Much like any Italian city, Palermo is full of churches scattered around the Sicilian capital. What makes them stand out is the sheer variety of their styles and histories. After having passed a few of them, I head to the San Cataldo church on the Piazza Bellini. Its exterior is already calling my attention: it has three red domes, and a square bell tower. It is an example of the Arab-Norman architecture which was in vogue in Sicily in the Norman era. There are some elements that remind me of the cathedral of Cefalù I saw just the day before, which belongs to the same period (12th century). After paying my entrance fee, I enter the small church (used as a post office in the 18th century), where I see mosaics on the floor, as well as Byzantine and Islamic elements. Right next door is the Santa Maria dell'Ammiraglio church which I find closed.
On my criss-cross exploration of Palermo, I walk past many other churches, enter the bell tower of the San Giuseppe Cafasso church, which offers a good view of the adjacent San Giovanni degli Eremiti church with its typical red domes reminding me of the San Cataldo church, and much of the old city of Palermo. After a good lunch in the neighbourhood, I have a look at the San Giovanni degli Eremiti church. I find a hall with murals, which supposedly has been used as a mosque in the Arab period in Sicily. This church origins go back to the 6th century. It also has a pleasant courtyard with arched colonnades. Surely a fascinating testimony to the rich and varied background of the Sicilian capital. The next morning, I finally make it to the Santa Maria dell'Ammiraglio church, also called Martorana. I manage to sneak in just before a group of French tourists. As soon as I am in, I am overwhelmed by the richly decorated ceiling, with dazzling, shining mosaics dating back to the 12th century. While it is a catholic church, it has a strong Byzantine influence (the mosaics underline that): liturgy is done according to the Byzantine rules, in both Albanese and ancient Greek. There are mosaics with King Roger of Sicily being crowned, and offering a model of the church to Jesus. Easily the most impressive interior of the churches of Palermo.
Heading into the Kalsa neighbourhood, I find the church of Santa Maria dei del Cancelliere, also dubbed La Magione, one of the oldest churches of Palermo. The approach is through a small garden, and I find another example of Norman style architecture. Nearby, I find the Santa Maria dello Spasimo church, still in the Kalsa neighbourhood. What makes this stand out, as a testimony of the history of the city, is that the church was never finished because of the Turkish threat in 1535. The roof was never there, and the church is currently used as a theatre venue, as the chairs show. It is time to head to the cathedral of the city, which I have passed several times. The enormous building is, again, a mixture of the different periods and accompanying styles that can be found all over Palermo. The present building was started in the late 12th century, but an earlier church on this spot was turned into a mosque by the Saracens in the 9th century. What we see now is a mixture of Gothic, Norman, Catalan, and other styles, making this a unique building. I enter just before rain starts to fall, and stumble into a wedding ceremony. I stay to watch the pair say yes to each other, and then visit the parts of the cathedral that can be visited. I see the tombs of the royals, I visit the small museum with a rich display of precious items, like old robes, bibles, and paintings. Descending into the crypt, I find many more tombs from the Roman up to the Norman times, lined up against the walls. One of the tombs holds the remains of Walter Ophamil, the founder of the cathedral. Here, I also find the crown of Constance of Sicily. When I get back up again, I am just in time to catch the lovely newly weds head out of the church, where they are greeted by a shower of flowers.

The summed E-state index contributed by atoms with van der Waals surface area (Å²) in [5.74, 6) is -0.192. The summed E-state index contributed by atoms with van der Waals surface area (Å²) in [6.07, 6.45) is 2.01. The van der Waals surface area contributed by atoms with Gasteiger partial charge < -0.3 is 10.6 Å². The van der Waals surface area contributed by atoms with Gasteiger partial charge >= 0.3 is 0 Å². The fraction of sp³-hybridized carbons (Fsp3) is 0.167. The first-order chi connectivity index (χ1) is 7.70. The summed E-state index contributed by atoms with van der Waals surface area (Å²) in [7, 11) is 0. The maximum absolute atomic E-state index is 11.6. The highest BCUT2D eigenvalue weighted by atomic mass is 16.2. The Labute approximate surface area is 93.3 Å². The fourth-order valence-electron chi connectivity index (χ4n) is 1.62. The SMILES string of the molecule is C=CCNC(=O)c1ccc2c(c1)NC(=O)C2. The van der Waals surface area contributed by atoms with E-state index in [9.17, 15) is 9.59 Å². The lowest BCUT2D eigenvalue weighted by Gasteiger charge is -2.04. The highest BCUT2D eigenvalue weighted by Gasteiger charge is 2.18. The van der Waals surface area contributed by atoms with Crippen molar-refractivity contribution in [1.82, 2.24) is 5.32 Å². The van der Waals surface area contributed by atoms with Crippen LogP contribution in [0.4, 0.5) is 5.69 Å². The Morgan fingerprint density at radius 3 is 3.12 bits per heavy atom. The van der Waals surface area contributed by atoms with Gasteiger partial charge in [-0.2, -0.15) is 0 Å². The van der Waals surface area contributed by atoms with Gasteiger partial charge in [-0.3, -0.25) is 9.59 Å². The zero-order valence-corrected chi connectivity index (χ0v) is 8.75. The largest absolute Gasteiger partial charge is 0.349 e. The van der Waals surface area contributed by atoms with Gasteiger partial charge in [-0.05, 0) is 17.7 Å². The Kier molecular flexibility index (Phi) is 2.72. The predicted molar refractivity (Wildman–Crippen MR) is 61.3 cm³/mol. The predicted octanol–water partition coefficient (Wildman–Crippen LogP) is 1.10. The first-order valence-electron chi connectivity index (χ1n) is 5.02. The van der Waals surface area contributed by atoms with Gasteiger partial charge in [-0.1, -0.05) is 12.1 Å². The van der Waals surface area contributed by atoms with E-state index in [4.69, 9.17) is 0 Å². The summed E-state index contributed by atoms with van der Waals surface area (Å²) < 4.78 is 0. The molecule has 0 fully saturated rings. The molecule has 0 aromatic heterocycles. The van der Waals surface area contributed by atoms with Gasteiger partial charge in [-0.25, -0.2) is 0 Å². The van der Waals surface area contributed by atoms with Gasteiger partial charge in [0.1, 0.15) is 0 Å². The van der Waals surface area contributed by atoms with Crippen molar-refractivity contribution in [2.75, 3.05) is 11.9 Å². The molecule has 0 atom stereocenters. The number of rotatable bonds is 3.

Around the World in 80 Clicks
Personal travel impressions both in words and images from Palermo churches (Italy). Clicking on the pictures enlarges them and enables you to send the picture as a free e-card or download it for personal use, for instance, on your weblog. Or click on the map above to visit more places close to Palermo churches. Read more about this site.